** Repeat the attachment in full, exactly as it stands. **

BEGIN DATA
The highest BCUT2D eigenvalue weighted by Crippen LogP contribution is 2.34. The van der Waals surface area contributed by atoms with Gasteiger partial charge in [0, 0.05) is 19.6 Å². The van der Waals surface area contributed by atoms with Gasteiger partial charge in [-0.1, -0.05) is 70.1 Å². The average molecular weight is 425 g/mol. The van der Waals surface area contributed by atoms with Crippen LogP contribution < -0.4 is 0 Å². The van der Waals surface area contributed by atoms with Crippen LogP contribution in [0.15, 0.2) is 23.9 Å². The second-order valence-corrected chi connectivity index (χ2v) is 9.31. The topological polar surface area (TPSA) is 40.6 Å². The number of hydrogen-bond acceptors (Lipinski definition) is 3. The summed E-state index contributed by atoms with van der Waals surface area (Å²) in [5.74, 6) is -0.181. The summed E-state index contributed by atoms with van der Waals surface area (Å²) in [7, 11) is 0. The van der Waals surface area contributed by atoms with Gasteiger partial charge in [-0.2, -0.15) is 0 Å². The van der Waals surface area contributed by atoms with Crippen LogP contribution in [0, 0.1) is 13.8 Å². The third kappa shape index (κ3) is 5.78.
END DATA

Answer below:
The highest BCUT2D eigenvalue weighted by Crippen LogP contribution is 2.34. The van der Waals surface area contributed by atoms with Gasteiger partial charge in [0, 0.05) is 19.6 Å². The van der Waals surface area contributed by atoms with Gasteiger partial charge in [-0.1, -0.05) is 70.1 Å². The average molecular weight is 425 g/mol. The van der Waals surface area contributed by atoms with Crippen LogP contribution < -0.4 is 0 Å². The van der Waals surface area contributed by atoms with Crippen LogP contribution in [0.15, 0.2) is 23.9 Å². The second-order valence-corrected chi connectivity index (χ2v) is 9.31. The topological polar surface area (TPSA) is 40.6 Å². The number of hydrogen-bond acceptors (Lipinski definition) is 3. The summed E-state index contributed by atoms with van der Waals surface area (Å²) in [5.74, 6) is -0.181. The summed E-state index contributed by atoms with van der Waals surface area (Å²) in [7, 11) is 0. The van der Waals surface area contributed by atoms with Gasteiger partial charge in [-0.2, -0.15) is 0 Å². The van der Waals surface area contributed by atoms with Crippen LogP contribution in [0, 0.1) is 13.8 Å². The third kappa shape index (κ3) is 5.78.